• Joint luxations
  • Total Hip Replacements

Examples of soft tissue conditions treated

  • Chest surgery including pericardial strips, pyothorax management, vascular ring anomalies such as PRAA, PDA, oesophageal foreign body removal (surgical and endoscopic), diaphragmatic herniation and lung lobectomy.
  • Abdominal surgery including urinary incontinence investigation and treatment, gastric dilation and volvulus (GDV) treatment and prevention, pyloric stenosis correction, abdominal tumour treatment, kidney disease, prostate disease, gastrointestinal disease, liver disease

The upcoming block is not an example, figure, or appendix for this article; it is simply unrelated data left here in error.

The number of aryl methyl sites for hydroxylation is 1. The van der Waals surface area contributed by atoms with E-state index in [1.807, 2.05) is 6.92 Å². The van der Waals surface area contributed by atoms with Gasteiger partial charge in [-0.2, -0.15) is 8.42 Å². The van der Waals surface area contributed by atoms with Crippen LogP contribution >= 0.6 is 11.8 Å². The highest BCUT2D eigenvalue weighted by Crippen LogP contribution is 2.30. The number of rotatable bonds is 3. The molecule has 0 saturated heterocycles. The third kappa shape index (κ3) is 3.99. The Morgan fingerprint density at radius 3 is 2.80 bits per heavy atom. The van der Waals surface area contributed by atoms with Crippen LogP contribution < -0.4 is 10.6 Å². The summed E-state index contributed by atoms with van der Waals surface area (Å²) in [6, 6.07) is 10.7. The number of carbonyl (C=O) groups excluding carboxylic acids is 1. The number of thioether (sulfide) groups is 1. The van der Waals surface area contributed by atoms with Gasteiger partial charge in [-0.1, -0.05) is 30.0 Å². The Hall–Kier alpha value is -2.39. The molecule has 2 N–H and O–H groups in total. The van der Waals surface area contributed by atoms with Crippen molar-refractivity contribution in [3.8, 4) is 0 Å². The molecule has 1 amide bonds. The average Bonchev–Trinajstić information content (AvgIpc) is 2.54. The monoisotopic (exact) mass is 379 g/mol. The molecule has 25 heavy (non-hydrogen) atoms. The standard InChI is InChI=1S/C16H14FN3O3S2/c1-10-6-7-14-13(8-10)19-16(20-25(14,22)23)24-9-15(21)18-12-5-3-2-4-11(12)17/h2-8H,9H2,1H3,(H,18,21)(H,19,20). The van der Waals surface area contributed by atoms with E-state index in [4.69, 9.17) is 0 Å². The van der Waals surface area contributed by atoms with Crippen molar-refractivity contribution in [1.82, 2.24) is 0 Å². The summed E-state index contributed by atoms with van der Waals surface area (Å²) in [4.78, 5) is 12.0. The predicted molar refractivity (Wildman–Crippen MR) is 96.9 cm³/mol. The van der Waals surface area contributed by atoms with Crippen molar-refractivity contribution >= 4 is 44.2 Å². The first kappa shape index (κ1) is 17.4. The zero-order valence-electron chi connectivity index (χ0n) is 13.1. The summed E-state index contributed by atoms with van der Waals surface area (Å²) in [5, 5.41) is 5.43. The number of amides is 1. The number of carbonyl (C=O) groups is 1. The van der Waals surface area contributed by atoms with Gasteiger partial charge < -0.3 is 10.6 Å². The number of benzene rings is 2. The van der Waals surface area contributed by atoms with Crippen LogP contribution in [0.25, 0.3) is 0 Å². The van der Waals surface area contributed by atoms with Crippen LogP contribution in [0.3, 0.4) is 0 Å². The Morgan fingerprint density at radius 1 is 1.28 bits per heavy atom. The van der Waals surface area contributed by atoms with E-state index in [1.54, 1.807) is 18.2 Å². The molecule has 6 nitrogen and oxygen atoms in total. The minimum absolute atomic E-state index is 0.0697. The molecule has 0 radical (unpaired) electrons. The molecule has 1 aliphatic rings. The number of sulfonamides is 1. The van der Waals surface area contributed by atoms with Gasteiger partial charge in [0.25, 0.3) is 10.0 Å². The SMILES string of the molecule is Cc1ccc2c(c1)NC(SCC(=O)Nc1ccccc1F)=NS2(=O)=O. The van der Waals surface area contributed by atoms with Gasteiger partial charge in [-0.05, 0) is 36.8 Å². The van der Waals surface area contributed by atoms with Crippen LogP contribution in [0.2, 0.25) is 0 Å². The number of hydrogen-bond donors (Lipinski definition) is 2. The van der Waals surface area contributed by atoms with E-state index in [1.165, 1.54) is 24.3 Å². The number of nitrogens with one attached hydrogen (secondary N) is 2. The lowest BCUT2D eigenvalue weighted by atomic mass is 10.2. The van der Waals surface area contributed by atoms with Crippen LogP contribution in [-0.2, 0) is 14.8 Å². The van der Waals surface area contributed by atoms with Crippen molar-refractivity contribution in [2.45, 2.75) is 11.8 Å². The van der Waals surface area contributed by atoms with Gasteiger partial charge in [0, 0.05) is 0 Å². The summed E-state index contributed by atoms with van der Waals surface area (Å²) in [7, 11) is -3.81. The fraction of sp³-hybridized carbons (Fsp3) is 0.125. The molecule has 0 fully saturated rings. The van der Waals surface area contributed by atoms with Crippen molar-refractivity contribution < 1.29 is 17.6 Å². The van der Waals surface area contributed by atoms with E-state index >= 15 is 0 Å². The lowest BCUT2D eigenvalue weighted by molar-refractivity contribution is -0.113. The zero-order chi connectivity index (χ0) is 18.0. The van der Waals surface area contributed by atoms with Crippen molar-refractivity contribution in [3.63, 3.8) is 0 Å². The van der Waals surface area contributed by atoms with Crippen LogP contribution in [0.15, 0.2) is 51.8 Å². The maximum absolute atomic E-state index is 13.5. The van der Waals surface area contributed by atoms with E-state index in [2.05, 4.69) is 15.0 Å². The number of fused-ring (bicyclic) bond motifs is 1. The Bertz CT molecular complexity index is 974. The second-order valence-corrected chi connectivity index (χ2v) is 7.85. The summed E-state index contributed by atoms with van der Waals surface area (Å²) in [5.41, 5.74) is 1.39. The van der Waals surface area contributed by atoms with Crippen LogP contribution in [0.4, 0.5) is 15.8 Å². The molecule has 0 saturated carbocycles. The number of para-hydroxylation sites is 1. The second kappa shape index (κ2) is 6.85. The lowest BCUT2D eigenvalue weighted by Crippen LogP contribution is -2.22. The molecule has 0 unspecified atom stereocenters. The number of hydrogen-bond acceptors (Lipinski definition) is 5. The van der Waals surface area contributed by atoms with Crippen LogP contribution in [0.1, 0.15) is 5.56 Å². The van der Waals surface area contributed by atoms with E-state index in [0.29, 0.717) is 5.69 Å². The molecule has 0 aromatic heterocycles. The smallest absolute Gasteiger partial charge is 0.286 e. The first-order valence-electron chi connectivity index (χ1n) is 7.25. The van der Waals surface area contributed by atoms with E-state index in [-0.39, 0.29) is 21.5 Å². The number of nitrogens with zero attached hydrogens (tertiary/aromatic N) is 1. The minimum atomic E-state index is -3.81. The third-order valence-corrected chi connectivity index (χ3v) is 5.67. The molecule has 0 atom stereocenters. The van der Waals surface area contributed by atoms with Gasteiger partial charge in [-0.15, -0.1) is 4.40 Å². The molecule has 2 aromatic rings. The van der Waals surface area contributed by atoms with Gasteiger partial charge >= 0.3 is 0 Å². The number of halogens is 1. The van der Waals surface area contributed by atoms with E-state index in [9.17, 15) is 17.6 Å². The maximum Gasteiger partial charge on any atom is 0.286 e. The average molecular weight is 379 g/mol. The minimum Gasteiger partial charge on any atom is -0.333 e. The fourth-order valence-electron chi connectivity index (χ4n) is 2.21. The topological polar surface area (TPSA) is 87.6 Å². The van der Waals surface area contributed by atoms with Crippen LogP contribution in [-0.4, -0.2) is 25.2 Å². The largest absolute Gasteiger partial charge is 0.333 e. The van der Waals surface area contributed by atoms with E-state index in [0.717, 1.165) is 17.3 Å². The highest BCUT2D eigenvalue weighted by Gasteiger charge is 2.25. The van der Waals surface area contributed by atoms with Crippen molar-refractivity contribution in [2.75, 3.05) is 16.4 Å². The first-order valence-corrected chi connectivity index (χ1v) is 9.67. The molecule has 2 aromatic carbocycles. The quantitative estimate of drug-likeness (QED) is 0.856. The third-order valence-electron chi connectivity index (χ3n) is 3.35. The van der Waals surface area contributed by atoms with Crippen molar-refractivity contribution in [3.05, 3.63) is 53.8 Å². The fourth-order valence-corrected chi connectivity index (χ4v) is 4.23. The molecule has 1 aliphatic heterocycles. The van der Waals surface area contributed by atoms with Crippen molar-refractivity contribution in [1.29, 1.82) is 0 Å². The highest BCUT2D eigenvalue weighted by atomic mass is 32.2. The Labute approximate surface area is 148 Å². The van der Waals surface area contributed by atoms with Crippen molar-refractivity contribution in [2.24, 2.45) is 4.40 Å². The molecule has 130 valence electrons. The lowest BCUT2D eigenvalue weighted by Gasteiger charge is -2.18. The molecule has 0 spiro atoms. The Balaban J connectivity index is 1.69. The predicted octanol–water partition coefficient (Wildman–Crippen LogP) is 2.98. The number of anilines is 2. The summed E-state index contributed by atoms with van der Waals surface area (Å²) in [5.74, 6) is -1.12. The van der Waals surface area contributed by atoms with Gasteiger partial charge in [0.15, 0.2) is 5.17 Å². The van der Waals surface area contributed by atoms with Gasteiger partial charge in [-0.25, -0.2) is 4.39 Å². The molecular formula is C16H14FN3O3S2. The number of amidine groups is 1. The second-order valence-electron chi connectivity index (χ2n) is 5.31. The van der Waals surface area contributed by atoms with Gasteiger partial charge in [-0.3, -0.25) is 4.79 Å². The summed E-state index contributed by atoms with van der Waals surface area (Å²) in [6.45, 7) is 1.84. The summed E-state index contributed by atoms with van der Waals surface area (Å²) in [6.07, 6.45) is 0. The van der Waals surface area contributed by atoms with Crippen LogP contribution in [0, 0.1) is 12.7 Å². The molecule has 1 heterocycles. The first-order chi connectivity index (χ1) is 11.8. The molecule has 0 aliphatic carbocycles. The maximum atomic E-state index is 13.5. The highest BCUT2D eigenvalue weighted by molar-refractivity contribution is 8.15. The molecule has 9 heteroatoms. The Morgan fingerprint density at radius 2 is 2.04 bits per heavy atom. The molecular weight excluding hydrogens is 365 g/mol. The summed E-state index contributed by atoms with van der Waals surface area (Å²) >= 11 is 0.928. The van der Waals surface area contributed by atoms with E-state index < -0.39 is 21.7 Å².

• Skin and wound reconstruction for traumatic and cancer cases
  • Oral cancer removal and reconstruction
  • Perineal hernia repair
  • Laryngeal paralysis correction via tieback
  • Overlong soft palate correction.
  • Stenotic naral correction
  • Hard and soft palate reconstruction.
  • Entropion/ Ectropion (eyelid abnormality) surgery
  • Dystichiasis correction
  • Ear surgery e.g. TECA/LBO, Lateral wall resections and vertical canal ablations.
  • Screw tail correction
  • Cherry eye correction
  • Anal saculectomy
  • Rectal surgery and neoplasia treatment

Testimonial

"Nice, clean, welcoming and very reasonably priced vets. My dog Kit came here for surgery following breaking her leg in two places & also ligament damage. The people were lovely I had no worries on leaving her in their capable hands. I could call anytime of the day or night to see how she was doing. Would not hesitate to use them again. Many thanks."

Kit's Mum

Case Studies

Tibial diaphyseal fracture in a cat